Everyone has been impacted by unexpected weather events at some point in their life with consequences ranging from being mildly inconvenienced to experiencing life threatening conditions. One community that is particularly susceptible to the weather is aviation. There has been an on-going effort to improve weather awareness for aviators with an emphasis on conditions at airports. Supported in part through funding from NASA, the OU Center for Autonomous Sensing and Sampling is working with individuals at the OU Max Westheimer Airport to conduct novel observations of the atmosphere using state-of-the-art Unmanned Aircraft Systems, or drones. Resulting measurements can be used to improve numerical weather prediction model forecasts or communicated directly to pilots  to help keep them apprised of current weather conditions.

Learn more about drone-based weather observations

October 8, 2020

OU and NOAA Team Up to Provide Radar Coverage During Hurricane Delta

Graduate student Addison Alford operates the radar within the mobile radar truck. OU.
Addison Alford operates the radar

As Hurricane Delta lumbers toward the Central Louisiana coast, the University of Oklahoma’s Shared Mobile Atmospheric Research and Teaching radar team, in collaboration with National Oceanic and Atmospheric Administration’s National Weather Service, is deploying a mobile weather radar to the area around Lake Charles, Louisiana.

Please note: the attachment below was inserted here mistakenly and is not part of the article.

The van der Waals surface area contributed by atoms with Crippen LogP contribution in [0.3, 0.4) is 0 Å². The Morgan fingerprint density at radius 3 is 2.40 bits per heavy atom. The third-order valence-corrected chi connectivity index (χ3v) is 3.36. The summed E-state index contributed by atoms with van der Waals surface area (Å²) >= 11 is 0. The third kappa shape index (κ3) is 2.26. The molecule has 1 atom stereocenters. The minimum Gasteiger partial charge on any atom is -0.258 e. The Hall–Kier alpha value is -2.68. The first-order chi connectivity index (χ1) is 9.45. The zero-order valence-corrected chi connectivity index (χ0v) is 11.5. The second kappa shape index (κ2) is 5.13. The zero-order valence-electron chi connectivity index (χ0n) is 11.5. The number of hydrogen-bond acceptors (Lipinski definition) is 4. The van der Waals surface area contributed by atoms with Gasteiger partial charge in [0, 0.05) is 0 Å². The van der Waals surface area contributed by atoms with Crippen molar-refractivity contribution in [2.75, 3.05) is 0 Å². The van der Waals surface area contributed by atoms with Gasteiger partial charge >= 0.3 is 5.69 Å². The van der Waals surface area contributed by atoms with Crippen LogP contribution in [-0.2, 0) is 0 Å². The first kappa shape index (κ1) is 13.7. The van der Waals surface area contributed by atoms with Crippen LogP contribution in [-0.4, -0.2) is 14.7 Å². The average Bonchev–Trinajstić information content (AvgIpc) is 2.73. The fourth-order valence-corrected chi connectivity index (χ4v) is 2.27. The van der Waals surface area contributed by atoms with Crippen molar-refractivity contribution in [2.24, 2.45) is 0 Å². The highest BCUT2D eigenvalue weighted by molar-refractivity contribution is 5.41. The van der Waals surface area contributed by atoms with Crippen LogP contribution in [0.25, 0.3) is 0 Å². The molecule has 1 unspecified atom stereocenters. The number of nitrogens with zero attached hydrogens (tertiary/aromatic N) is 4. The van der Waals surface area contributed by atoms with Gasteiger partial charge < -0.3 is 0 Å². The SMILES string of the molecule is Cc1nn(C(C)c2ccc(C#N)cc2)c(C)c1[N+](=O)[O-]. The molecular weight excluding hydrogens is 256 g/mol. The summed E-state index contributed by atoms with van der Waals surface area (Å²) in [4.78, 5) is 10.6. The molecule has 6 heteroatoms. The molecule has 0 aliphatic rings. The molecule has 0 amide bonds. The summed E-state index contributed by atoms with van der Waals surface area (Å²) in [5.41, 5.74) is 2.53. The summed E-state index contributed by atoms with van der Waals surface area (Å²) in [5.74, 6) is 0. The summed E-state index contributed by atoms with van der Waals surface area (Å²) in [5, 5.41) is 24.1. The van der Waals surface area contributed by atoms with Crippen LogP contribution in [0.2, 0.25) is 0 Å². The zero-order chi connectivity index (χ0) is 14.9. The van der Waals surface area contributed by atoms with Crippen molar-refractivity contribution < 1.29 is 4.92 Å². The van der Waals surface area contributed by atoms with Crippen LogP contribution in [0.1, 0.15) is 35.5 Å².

Learn more about Hurricane Delta research

September 17, 2020

How Do Weather Forecasters Communicate Risk Before, During, and After Extreme Weather Events?

Screenshot from NOAA's Hazardous Weather Testbed
NOAA's Hazardous Weather Testbed

Researchers at the University of Oklahoma’s National Institute for Risk and Resilience, Cooperative Institute for Mesoscale Meteorological Studies, and the National Severe Storms Lab recently conducted a transdisciplinary experiment exploring the effect of social and behavioral data on how weather forecasters communicate risk before, during, and after extreme weather events.

Learn more about this interdisciplinary experiment

September 17, 2020

OU Researchers Collect Data From Hurricane Sally

Hurricane Sally radar image depicting a vertical slice, including blue, green, and red coloration.
Hurricane Sally radar image

University of Oklahoma scientists led by Michael Biggerstaff, OU School of Meteorology professor, deployed a Shared Mobile Atmospheric Research and Teaching (SMART) weather radar south of Mobile, Alabama, in advance of the landfall of Hurricane Sally. There they measured the structure of the winds in the hurricane boundary layer, the lowest mile of air above the ground.

Learn more about Hurricane Sally data

September 11, 2020

Improving Understanding of Climate Change Through Cloud Formation

Greg McFarquhar, director of CIMMS, stands on the deck of a research ship.
Greg McFarquhar, Director of CIMMS

Greg McFarquhar, the director of the Cooperative Institute for Mesoscale Meteorological Studies and a professor in the School of Meteorology at the University of Oklahoma, will lead a three-year project funded by a $689,082 grant from the Department of Energy. The project uses unique sets of data collected in polar regions that give information on the small-scale properties of aerosols and clouds, data that will provide better insight into weather prediction models.